Federal agencies are proposing swaps regulations that would exclude insurance products written by regulated insurers from the definition of the term “swap.”
Members of the U.S. Securities and Exchange Commission (SEC) voted 5-0 to release a draft of the proposed definition for public comment, and members of the U.S. Commodity Futures Trading Commission (CFTC) voted 4-1 to release the draft.
Staffers at the SEC and the CFTC have developed the definition to implement provisions in the Dodd-Frank Wall Street Reform and Consumer Protection Act that require the agencies to work together to set up a new system for regulating “swaps” and “security-based” swaps.
The agencies have proposed a broad definition that would include many types of arrangements with terms that depend on the occurrence, nonoccurrence or partial occurrence of future events with economic or commercial consequences.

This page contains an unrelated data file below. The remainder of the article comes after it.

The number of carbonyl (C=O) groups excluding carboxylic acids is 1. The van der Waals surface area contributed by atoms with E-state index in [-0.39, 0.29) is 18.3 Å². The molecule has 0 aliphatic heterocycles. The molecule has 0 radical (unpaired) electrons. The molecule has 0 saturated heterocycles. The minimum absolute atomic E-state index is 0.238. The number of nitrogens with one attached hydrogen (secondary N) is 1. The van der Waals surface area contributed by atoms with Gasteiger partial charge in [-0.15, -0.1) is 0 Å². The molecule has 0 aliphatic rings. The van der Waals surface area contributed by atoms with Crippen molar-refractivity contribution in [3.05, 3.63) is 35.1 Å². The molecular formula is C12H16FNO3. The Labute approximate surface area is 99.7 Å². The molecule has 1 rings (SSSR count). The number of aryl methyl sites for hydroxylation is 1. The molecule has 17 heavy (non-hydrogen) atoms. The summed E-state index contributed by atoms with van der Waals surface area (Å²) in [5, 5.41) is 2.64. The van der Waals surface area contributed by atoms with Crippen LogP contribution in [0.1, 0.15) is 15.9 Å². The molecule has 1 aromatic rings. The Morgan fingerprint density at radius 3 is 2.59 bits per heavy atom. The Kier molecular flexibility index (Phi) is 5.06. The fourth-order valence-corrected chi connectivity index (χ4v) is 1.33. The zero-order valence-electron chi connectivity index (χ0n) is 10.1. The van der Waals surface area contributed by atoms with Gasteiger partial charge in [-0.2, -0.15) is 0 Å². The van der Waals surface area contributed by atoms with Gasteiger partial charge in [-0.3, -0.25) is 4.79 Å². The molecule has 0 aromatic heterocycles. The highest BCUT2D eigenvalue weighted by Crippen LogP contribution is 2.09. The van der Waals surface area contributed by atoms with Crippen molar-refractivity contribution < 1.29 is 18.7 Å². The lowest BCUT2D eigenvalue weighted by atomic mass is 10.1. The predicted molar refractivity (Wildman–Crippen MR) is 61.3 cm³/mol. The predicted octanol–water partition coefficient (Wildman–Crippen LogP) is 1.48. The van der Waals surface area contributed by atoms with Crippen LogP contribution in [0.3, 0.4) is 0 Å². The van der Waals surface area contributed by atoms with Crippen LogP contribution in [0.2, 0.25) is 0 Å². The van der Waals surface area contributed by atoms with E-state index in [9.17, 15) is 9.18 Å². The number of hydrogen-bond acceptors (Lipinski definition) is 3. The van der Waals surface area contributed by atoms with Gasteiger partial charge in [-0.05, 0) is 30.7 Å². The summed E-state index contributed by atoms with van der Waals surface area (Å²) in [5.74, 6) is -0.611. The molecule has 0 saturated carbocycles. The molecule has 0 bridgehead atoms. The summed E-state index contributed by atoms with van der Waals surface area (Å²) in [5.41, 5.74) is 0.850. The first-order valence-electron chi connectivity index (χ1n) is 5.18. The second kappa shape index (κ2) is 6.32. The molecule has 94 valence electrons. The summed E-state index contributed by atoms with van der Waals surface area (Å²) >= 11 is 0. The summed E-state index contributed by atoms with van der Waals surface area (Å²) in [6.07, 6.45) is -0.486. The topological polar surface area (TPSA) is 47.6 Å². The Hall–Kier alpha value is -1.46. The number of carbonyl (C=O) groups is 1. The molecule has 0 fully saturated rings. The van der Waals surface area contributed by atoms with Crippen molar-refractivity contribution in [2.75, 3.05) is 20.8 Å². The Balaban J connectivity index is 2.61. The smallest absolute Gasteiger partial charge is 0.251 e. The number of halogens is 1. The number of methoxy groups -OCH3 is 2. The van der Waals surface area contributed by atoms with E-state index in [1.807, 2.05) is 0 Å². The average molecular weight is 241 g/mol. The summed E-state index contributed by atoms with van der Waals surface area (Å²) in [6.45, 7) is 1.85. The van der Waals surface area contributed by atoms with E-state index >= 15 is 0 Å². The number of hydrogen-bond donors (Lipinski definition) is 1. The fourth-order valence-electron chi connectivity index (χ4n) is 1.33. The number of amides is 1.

The proposed definition of “swap” would provide that certain types of products would automatically qualify as insurance, and not as swaps or security-based swaps “if offered by a regulated insurance company,” CFTC officials say in a swaps definition fact sheet.
“These products are surety bonds, life insurance, health insurance, long-term care insurance, title insurance, property and casualty insurance, and annuity products the income on which is subject to tax treatment under Section 72 of the Internal Revenue Code,” officials say.